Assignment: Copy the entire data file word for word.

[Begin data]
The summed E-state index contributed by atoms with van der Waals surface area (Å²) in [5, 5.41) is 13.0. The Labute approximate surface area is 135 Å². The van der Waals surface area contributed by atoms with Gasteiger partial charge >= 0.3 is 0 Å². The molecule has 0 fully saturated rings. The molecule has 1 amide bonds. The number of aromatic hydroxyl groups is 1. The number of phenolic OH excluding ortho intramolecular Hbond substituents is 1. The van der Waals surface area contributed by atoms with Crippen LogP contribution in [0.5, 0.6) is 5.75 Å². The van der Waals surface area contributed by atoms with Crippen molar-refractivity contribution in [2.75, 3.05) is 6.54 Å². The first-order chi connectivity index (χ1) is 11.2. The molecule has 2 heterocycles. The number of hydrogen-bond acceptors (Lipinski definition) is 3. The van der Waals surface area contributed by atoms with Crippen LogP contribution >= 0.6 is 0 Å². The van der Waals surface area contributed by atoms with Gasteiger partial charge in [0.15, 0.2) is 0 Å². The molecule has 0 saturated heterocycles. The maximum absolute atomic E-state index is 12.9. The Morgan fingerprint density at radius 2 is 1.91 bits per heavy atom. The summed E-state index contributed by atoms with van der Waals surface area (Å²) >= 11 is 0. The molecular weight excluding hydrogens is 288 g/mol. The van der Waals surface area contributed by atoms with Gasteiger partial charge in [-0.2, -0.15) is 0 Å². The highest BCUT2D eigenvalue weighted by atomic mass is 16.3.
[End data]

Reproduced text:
The summed E-state index contributed by atoms with van der Waals surface area (Å²) in [5, 5.41) is 13.0. The Labute approximate surface area is 135 Å². The van der Waals surface area contributed by atoms with Gasteiger partial charge >= 0.3 is 0 Å². The molecule has 0 fully saturated rings. The molecule has 1 amide bonds. The number of aromatic hydroxyl groups is 1. The number of phenolic OH excluding ortho intramolecular Hbond substituents is 1. The van der Waals surface area contributed by atoms with Crippen LogP contribution in [0.5, 0.6) is 5.75 Å². The van der Waals surface area contributed by atoms with Crippen molar-refractivity contribution in [2.75, 3.05) is 6.54 Å². The first-order chi connectivity index (χ1) is 11.2. The molecule has 2 heterocycles. The number of hydrogen-bond acceptors (Lipinski definition) is 3. The van der Waals surface area contributed by atoms with Crippen LogP contribution >= 0.6 is 0 Å². The van der Waals surface area contributed by atoms with Gasteiger partial charge in [0.15, 0.2) is 0 Å². The molecule has 0 saturated heterocycles. The maximum absolute atomic E-state index is 12.9. The Morgan fingerprint density at radius 2 is 1.91 bits per heavy atom. The summed E-state index contributed by atoms with van der Waals surface area (Å²) >= 11 is 0. The molecular weight excluding hydrogens is 288 g/mol. The van der Waals surface area contributed by atoms with Gasteiger partial charge in [-0.2, -0.15) is 0 Å². The highest BCUT2D eigenvalue weighted by atomic mass is 16.3.